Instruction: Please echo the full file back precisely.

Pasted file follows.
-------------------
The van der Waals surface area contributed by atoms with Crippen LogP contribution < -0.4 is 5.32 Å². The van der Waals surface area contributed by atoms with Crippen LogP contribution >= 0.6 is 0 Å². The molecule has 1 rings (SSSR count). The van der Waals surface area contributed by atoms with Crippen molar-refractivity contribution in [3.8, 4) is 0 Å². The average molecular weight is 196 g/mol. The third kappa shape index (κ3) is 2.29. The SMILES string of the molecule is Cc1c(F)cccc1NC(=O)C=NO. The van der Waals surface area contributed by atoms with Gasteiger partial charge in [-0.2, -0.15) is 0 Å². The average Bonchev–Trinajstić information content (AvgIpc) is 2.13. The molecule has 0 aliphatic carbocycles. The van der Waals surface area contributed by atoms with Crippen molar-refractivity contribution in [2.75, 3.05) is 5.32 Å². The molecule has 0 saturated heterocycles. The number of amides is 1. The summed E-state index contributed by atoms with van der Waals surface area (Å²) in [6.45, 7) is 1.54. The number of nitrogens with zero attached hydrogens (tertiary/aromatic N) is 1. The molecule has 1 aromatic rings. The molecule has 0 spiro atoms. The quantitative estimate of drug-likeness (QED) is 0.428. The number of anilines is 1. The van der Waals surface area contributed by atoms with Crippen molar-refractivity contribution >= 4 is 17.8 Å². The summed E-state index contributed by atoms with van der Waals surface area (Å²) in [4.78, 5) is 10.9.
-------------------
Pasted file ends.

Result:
The van der Waals surface area contributed by atoms with Crippen LogP contribution < -0.4 is 5.32 Å². The van der Waals surface area contributed by atoms with Crippen LogP contribution >= 0.6 is 0 Å². The molecule has 1 rings (SSSR count). The van der Waals surface area contributed by atoms with Crippen molar-refractivity contribution in [3.8, 4) is 0 Å². The average molecular weight is 196 g/mol. The third kappa shape index (κ3) is 2.29. The SMILES string of the molecule is Cc1c(F)cccc1NC(=O)C=NO. The van der Waals surface area contributed by atoms with Gasteiger partial charge in [-0.2, -0.15) is 0 Å². The average Bonchev–Trinajstić information content (AvgIpc) is 2.13. The molecule has 0 aliphatic carbocycles. The van der Waals surface area contributed by atoms with Crippen molar-refractivity contribution in [2.75, 3.05) is 5.32 Å². The molecule has 0 saturated heterocycles. The number of amides is 1. The summed E-state index contributed by atoms with van der Waals surface area (Å²) in [6.45, 7) is 1.54. The number of nitrogens with zero attached hydrogens (tertiary/aromatic N) is 1. The molecule has 1 aromatic rings. The molecule has 0 spiro atoms. The quantitative estimate of drug-likeness (QED) is 0.428. The number of anilines is 1. The van der Waals surface area contributed by atoms with Crippen molar-refractivity contribution >= 4 is 17.8 Å². The summed E-state index contributed by atoms with van der Waals surface area (Å²) in [4.78, 5) is 10.9.